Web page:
It was only last week that Mark noted University of Edinburgh historian Brian Stanley’s book on Evangelicalism. Well, Professor Stanley has been busy, because he also has a second new book, Christianity in the Twentieth Century: A World History (Princeton UP). In American law, the twentieth century saw major changes as respects Christianity. Christianity is far and away the predominant religion in the United States as a historical matter, and nearly all of the Supreme Court’s Establishment Clause firepower was directed at it in the twentieth century (as I discuss in this paper). It would be interesting to see what Professor Stanley has to say about the American situation in this new book.
Christianity in the Twentieth Century charts the transformation of one of the world’s great religions during an age marked by world wars, genocide, nationalism, decolonization, and powerful ideological currents, many of them hostile to Christianity. Written by a leading scholar of world Christianity, the book traces how Christianity evolved from a religion defined by the culture and politics of Europe to the expanding polycentric and multicultural faith it is today–one whose growing popular support is strongest in sub-Saharan Africa, Latin America, China, and other parts of Asia.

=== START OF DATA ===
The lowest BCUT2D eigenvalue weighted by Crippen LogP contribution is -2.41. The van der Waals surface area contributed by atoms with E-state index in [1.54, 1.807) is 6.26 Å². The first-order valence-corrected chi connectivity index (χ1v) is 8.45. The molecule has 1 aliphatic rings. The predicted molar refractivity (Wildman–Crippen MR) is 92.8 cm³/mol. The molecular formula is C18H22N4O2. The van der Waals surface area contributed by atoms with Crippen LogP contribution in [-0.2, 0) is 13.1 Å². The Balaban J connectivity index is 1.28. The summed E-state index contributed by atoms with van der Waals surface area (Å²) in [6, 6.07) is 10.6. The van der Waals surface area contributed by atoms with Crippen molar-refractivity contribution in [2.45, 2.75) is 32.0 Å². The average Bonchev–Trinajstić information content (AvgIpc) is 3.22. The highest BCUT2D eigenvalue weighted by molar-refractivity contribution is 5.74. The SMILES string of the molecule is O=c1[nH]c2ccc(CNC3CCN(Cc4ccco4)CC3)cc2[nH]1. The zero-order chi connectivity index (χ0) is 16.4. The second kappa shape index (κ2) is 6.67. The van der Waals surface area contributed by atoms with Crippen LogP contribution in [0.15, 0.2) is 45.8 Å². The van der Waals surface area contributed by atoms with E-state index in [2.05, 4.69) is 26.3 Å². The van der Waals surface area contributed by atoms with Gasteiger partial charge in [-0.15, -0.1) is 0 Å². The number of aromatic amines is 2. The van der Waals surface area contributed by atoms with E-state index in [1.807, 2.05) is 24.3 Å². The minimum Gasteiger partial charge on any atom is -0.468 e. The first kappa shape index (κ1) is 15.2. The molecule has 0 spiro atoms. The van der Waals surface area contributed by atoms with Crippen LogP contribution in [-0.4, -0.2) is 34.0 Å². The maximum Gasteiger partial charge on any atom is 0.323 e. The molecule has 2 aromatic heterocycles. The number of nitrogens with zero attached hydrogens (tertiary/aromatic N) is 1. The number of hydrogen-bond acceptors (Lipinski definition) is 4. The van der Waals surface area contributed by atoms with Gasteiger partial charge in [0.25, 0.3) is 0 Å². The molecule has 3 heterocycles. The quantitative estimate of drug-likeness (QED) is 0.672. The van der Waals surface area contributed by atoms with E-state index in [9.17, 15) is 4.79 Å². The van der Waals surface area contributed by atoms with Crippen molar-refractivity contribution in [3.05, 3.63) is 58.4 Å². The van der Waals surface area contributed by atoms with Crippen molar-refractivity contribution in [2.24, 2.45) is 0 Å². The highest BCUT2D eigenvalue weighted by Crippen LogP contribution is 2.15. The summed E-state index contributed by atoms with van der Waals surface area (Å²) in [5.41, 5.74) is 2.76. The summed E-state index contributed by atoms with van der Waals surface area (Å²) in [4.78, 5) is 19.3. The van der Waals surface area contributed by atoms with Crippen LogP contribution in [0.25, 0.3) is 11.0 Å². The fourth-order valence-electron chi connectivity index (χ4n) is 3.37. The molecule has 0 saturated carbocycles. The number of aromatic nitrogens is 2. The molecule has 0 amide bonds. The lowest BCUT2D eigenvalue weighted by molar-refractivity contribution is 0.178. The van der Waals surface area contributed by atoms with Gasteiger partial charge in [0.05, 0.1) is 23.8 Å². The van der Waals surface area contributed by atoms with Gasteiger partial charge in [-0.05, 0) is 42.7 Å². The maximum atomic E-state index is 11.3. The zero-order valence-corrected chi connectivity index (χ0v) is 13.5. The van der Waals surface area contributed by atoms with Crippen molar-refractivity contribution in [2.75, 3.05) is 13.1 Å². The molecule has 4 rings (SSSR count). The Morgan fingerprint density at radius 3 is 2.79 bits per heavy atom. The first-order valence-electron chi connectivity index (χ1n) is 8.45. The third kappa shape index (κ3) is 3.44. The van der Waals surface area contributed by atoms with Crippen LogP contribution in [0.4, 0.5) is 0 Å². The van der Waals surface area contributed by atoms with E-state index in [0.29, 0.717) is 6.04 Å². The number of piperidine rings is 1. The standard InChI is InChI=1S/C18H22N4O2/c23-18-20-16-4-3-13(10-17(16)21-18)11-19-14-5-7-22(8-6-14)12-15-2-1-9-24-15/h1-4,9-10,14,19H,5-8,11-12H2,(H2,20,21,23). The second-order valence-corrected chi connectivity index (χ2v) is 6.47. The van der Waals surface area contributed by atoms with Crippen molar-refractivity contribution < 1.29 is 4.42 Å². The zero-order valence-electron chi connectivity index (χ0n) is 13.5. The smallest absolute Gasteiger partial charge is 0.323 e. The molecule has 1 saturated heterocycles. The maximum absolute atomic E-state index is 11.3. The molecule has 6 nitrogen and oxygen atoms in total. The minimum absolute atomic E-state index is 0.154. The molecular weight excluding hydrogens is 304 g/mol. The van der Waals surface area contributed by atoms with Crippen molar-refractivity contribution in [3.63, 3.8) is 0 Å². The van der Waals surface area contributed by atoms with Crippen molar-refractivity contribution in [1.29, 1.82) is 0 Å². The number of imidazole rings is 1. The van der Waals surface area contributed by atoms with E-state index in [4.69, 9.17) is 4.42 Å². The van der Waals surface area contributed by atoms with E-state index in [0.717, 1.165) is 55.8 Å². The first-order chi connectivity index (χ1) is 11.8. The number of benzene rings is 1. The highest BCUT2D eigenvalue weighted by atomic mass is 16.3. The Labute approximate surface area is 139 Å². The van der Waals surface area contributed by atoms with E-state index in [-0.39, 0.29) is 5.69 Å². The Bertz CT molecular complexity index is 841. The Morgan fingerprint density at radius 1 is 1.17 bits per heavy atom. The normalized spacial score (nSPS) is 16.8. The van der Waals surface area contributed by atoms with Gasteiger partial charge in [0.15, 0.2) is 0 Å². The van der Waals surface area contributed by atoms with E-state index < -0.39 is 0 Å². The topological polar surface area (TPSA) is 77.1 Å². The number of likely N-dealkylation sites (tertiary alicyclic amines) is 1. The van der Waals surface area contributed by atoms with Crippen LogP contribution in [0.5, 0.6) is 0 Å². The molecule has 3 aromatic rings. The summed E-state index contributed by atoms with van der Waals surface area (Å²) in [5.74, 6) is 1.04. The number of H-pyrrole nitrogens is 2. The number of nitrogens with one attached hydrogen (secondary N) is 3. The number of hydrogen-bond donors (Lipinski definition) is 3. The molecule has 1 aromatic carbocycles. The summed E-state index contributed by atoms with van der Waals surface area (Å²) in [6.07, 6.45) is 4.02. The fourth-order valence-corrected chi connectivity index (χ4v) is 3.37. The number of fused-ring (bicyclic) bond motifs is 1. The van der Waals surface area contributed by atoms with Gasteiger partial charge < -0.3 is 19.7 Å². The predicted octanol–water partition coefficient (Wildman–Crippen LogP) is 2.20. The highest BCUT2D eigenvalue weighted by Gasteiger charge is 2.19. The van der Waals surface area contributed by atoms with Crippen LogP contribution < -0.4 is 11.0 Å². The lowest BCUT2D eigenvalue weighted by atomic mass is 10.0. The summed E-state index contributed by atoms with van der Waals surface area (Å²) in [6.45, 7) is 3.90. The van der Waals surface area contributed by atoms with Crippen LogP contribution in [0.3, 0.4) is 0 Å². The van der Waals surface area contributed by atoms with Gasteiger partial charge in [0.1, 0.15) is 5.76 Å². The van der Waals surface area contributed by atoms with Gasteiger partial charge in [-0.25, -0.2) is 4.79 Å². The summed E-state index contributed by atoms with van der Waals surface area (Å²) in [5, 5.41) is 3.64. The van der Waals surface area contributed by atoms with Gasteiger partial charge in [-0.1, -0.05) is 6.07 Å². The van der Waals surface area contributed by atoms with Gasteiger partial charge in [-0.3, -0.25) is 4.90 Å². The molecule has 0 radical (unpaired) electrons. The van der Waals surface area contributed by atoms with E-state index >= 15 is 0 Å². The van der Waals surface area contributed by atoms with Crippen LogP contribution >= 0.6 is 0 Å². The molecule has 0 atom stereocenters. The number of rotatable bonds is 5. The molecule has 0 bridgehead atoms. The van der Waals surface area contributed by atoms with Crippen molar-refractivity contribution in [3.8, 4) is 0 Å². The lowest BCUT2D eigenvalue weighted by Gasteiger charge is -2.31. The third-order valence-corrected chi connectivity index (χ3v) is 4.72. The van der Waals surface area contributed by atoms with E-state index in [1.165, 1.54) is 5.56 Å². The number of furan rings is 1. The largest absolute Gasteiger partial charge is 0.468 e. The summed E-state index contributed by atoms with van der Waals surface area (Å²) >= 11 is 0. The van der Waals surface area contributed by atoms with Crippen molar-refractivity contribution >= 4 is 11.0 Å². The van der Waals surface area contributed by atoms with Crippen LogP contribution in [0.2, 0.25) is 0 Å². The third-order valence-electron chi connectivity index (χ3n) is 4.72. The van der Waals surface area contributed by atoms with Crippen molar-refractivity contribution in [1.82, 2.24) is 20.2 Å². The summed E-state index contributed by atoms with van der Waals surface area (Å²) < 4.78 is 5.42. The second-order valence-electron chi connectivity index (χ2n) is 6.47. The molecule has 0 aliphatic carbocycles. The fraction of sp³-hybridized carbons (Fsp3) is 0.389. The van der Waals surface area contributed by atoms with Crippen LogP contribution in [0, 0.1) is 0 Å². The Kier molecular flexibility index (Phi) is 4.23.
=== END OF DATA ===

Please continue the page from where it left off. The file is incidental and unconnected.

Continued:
Brian Stanley sheds critical light on themes of central importance for understanding the global contours of modern Christianity, illustrating each one with contrasting case studies, usually taken from different parts of the world. Unlike other books on world Christianity, this one is not a regional survey or chronological narrative, nor does it focus on theology or ecclesiastical institutions. Rather, Stanley provides a history of Christianity as a popular faith experienced and lived by its adherents, telling a compelling and multifaceted story of Christendom’s fortunes in Europe, North America, and across the rest of the globe.
Transnational in scope and drawing on the latest scholarship, Christianity in the Twentieth Century demonstrates how Christianity has had less to fear from the onslaughts of secularism than from the readiness of Christians themselves to accommodate their faith to ideologies that privilege racial identity or radical individualism.